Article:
Strain development in bulk-filled cavities of different depths characterized using a non-destructive acoustic emission approach

Graphical abstract

Abstract

Objectives

(1) To evaluate the effect of cavity depth and composite type on the interfacial debonding in bulk-filled cavities. (2) To correlate the theoretical shrinkage stress and the level of interfacial debonding determined by acoustic emission (AE).

Methods

80 sound molars were divided in two groups to receive a Class-I cavity (3.5 × 3.5 mm) with 2.5- or 4.0-mm depth. The cavities were restored with either a conventional paste-like (Filtek Z100, 3M ESPE), a conventional flowable (G-ænial Universal Flo, GC), a bulk-fill paste-like (Tetric EvoCeram Bulk Fill, Ivoclar Vivadent) or a bulk-fill flowable (SDR, Dentsply) composite (n = 10). AE signals were recorded from the start of curing for 20 min. The cumulative number of AE events was correlated with the theoretical maximum shrinkage stress induced by each composite. Two samples from each group were scanned using micro-computed tomography (μCT) and qualitatively evaluated.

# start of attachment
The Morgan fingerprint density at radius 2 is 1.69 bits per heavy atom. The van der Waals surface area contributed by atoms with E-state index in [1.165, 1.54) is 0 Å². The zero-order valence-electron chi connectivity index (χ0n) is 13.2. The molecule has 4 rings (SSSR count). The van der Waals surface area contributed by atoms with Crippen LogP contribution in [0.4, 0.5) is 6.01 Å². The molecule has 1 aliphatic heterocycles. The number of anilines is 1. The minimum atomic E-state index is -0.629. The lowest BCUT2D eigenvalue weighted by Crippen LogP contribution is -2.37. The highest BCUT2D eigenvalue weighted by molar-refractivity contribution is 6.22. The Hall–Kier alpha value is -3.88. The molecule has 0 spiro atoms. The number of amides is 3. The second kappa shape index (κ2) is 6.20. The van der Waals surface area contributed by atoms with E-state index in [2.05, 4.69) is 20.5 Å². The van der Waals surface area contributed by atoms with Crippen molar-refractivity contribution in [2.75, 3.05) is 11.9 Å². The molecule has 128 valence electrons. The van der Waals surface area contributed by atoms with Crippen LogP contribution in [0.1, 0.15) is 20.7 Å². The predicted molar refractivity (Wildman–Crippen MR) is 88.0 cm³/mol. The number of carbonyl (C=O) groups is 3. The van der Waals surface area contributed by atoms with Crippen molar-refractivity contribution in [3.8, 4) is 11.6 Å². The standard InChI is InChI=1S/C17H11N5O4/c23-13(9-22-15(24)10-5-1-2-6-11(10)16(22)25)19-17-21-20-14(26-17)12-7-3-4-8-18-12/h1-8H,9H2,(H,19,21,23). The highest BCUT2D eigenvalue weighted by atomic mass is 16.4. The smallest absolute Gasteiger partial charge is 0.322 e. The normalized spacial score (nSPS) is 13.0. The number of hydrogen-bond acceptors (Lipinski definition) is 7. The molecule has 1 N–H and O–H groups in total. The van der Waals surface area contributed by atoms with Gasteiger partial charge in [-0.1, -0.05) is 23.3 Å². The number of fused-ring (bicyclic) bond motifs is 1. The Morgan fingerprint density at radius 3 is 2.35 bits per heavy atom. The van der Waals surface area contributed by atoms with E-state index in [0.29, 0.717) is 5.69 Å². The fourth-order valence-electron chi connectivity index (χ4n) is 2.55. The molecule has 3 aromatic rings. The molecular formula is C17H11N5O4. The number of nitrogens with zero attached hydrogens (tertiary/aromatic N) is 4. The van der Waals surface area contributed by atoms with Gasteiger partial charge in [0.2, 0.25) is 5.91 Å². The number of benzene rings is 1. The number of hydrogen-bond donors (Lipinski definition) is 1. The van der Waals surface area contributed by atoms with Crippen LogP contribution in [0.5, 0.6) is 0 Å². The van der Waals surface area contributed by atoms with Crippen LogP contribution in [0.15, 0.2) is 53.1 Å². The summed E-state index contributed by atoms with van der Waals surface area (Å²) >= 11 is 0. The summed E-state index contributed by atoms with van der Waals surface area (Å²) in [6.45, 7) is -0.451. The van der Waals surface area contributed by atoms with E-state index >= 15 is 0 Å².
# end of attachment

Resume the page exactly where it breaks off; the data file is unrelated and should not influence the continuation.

Results

Both composite type and cavity depth had a significant influence on the number of AE. The conventional paste-like composite generated significantly more AE than the other composites. The AE number increased sigmoidally in function of time, with a more rapid increase after a few seconds for the conventional composites than for the bulk-fill composites. A strong linear correlation was found between the predicted shrinkage stress values and the total number of AE events for both cavities depth. Representative μCT images showed larger de-bonding areas for 4.0-mm cavities and for conventional composites.

Significance